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Moss Curled Parsley

$2.99 USD

Seed Count: Approx. 400 seeds

Days to Maturity: 70 Days

Description: Moss Curled parsley is a gorgeous cold hardy herb that could be grown straight through the winter.  It boasts densely, double curled, ruffled foliage that resembles moss.  It's actually very nutritious, containing vitamins A, B, C, calcium and iron.  It has a more mild parsley taste than flat leaf varieties, but it's still very flavorful.  Moss Curled Parsley's great taste makes it perfect to used as a seasoning, added to salads, tabbouli, or soups, or used as a garnish.  This variety is so attractive, uniform, and high yielding that you can even add it to your cut flower mixes.  Plus, you can eat this parsley for a natural breath freshener!  Stems grow to about 10 inches, and stays pretty compact, making it a great container variety.  If you let this cute herb flower in the summer, pollinators would absolutely love you and your garden.

How To Grow

Sowing:  Start your parsley seeds indoors to give your plants a head start.  It's helpful to soak the seeds overnight, but it's not necessary.  Plant them 1/4 inch deep and keep them at 65-70 degrees F.  Parsley has a notorious habit of germinating slowly, so don't expect to see sprouts for 3-5 weeks. Make sure to keep the soil evenly moist, while you wait for the seeds to finally sprout. Transplant your seedlings into your garden when the average outdoor soil temperature reaches at least 60 degrees F.  Space plants about 6 inches apart, and plant them in full sun or partial shade.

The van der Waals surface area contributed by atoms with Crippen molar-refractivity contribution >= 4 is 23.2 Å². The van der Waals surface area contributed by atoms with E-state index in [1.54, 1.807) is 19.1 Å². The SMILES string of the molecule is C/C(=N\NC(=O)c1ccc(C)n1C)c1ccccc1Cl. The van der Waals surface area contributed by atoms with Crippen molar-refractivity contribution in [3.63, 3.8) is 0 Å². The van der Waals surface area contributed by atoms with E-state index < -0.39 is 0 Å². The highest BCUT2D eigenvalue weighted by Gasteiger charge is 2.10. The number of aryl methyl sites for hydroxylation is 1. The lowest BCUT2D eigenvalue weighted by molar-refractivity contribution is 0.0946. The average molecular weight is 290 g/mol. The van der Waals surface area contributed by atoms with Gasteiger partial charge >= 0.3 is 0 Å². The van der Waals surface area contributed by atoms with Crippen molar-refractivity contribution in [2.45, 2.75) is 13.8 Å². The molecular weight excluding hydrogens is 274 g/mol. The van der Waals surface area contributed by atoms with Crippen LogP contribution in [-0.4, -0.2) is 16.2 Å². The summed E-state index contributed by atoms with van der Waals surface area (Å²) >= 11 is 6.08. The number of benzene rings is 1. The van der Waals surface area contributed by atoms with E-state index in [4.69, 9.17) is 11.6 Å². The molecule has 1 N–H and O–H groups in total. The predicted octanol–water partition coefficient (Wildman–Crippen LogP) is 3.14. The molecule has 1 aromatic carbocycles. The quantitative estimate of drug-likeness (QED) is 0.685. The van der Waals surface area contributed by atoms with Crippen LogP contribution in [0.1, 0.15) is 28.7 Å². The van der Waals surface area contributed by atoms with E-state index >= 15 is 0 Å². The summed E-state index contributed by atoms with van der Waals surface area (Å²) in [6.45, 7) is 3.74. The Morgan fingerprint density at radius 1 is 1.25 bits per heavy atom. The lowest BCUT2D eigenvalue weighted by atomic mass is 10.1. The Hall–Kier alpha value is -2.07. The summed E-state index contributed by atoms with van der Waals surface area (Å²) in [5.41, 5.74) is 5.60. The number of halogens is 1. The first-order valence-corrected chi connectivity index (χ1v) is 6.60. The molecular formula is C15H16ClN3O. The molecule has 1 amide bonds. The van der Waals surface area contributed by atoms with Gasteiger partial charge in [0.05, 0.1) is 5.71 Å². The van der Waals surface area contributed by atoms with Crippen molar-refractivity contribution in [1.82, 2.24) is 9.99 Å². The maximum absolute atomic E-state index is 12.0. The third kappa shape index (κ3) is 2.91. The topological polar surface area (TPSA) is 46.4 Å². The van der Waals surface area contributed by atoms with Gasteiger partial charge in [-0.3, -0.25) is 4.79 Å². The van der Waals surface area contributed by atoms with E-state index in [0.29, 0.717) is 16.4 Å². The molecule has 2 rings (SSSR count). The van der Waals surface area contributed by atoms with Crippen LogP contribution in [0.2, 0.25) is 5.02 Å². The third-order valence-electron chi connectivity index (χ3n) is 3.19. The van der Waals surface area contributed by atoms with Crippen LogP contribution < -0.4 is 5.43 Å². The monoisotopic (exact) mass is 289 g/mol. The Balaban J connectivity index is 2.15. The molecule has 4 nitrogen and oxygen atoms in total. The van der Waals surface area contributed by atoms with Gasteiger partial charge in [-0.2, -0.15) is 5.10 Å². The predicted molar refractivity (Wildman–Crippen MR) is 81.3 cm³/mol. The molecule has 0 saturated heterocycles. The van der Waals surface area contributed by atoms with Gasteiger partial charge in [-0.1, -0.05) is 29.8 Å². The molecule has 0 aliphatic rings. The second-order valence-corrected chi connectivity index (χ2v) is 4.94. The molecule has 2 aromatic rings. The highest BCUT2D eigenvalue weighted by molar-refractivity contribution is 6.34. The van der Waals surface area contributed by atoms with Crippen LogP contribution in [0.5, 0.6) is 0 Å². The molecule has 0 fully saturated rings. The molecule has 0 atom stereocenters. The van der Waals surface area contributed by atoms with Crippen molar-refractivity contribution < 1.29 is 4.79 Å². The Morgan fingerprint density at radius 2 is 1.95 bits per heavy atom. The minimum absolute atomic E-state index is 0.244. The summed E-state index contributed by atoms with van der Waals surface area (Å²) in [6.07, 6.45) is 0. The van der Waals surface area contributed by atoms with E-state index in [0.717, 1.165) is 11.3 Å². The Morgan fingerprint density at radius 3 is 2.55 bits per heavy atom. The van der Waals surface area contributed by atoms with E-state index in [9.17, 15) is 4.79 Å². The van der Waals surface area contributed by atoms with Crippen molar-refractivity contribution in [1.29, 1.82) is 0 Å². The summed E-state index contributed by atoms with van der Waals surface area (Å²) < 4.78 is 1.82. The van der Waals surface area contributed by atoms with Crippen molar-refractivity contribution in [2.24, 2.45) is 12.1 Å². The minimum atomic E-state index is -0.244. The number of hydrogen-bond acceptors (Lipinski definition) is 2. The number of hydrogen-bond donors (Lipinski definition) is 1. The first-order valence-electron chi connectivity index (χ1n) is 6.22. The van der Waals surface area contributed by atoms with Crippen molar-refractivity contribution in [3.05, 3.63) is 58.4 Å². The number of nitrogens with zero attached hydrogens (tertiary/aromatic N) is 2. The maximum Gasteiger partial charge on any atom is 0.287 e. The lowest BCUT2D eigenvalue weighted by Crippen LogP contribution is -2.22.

Growing:  Parsley has shallow roots, and should not be allowed to dry out.  Keep the plant well watered, and use mulch to help conserve moisture and control weeds.  Most parsley varieties can be overwintered and survive weather below zero degrees, if mulched properly.  Swallowtail caterpillars enjoy this plant, and can be a pest.  I would just plant more than I actually plan to eat for this purpose, instead of killing them, but that is a personal choice.  

Harvesting:  You can harvest parsley leaves as needed, taking the large outer leaves first and removing at least 10 inches of stem with the leaves in order to keep the plant healthy and continuously producing. The whole plant can be harvested at once, as well, cutting the plant just above ground level.  If you do this more leaves will grow back. Use parsley immediately or preserve its freshness by drying or freezing it.  To save seeds, over winter the plants, making sure to mulch well.  Once spring comes around, it'll flower and develop seed heads.  Keep an eye on them because they tend to shatter easily.  I like to wrap heads in mesh bags to prevent this from happening.  Pick each seed head, as it becomes dry and mature. Dry the seeds more if needed, and clean the seeds by rubbing the heads through a screen or shaking them. You can store the seeds for up to 4 years.